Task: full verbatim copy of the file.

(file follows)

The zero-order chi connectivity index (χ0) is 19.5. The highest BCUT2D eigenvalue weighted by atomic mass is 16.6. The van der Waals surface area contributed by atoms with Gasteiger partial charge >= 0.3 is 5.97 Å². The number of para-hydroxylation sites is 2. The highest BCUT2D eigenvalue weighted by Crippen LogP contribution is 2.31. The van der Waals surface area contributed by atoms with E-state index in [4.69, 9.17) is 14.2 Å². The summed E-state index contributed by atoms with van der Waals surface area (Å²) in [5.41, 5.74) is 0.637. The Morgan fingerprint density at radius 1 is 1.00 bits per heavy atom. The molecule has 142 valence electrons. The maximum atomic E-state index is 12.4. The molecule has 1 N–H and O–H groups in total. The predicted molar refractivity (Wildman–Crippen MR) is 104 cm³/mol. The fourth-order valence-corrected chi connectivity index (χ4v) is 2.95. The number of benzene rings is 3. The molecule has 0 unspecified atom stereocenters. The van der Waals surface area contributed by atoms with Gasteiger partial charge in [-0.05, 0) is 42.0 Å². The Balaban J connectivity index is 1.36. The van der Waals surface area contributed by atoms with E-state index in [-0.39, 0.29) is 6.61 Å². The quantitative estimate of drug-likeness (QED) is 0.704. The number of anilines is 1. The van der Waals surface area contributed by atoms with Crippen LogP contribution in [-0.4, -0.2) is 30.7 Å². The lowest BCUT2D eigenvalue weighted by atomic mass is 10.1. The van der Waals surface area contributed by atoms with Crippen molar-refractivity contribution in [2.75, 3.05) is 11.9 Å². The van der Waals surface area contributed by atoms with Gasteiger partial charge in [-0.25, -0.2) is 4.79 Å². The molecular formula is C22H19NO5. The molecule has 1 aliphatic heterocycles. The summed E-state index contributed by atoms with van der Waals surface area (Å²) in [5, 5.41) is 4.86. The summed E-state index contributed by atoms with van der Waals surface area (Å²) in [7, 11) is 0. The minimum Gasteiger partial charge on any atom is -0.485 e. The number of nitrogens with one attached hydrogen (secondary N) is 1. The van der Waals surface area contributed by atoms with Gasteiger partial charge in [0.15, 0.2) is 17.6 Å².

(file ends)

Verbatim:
The zero-order chi connectivity index (χ0) is 19.5. The highest BCUT2D eigenvalue weighted by atomic mass is 16.6. The van der Waals surface area contributed by atoms with Gasteiger partial charge >= 0.3 is 5.97 Å². The number of para-hydroxylation sites is 2. The highest BCUT2D eigenvalue weighted by Crippen LogP contribution is 2.31. The van der Waals surface area contributed by atoms with E-state index in [4.69, 9.17) is 14.2 Å². The summed E-state index contributed by atoms with van der Waals surface area (Å²) in [5.41, 5.74) is 0.637. The Morgan fingerprint density at radius 1 is 1.00 bits per heavy atom. The molecule has 142 valence electrons. The maximum atomic E-state index is 12.4. The molecule has 1 N–H and O–H groups in total. The predicted molar refractivity (Wildman–Crippen MR) is 104 cm³/mol. The fourth-order valence-corrected chi connectivity index (χ4v) is 2.95. The number of benzene rings is 3. The molecule has 0 unspecified atom stereocenters. The van der Waals surface area contributed by atoms with Gasteiger partial charge in [-0.05, 0) is 42.0 Å². The Balaban J connectivity index is 1.36. The van der Waals surface area contributed by atoms with E-state index in [-0.39, 0.29) is 6.61 Å². The quantitative estimate of drug-likeness (QED) is 0.704. The number of anilines is 1. The van der Waals surface area contributed by atoms with Crippen LogP contribution in [-0.4, -0.2) is 30.7 Å². The lowest BCUT2D eigenvalue weighted by atomic mass is 10.1. The van der Waals surface area contributed by atoms with Crippen molar-refractivity contribution in [2.75, 3.05) is 11.9 Å². The van der Waals surface area contributed by atoms with Gasteiger partial charge in [-0.25, -0.2) is 4.79 Å². The molecular formula is C22H19NO5. The molecule has 1 aliphatic heterocycles. The summed E-state index contributed by atoms with van der Waals surface area (Å²) in [5, 5.41) is 4.86. The summed E-state index contributed by atoms with van der Waals surface area (Å²) in [7, 11) is 0. The minimum Gasteiger partial charge on any atom is -0.485 e. The number of nitrogens with one attached hydrogen (secondary N) is 1. The van der Waals surface area contributed by atoms with Gasteiger partial charge in [0.15, 0.2) is 17.6 Å².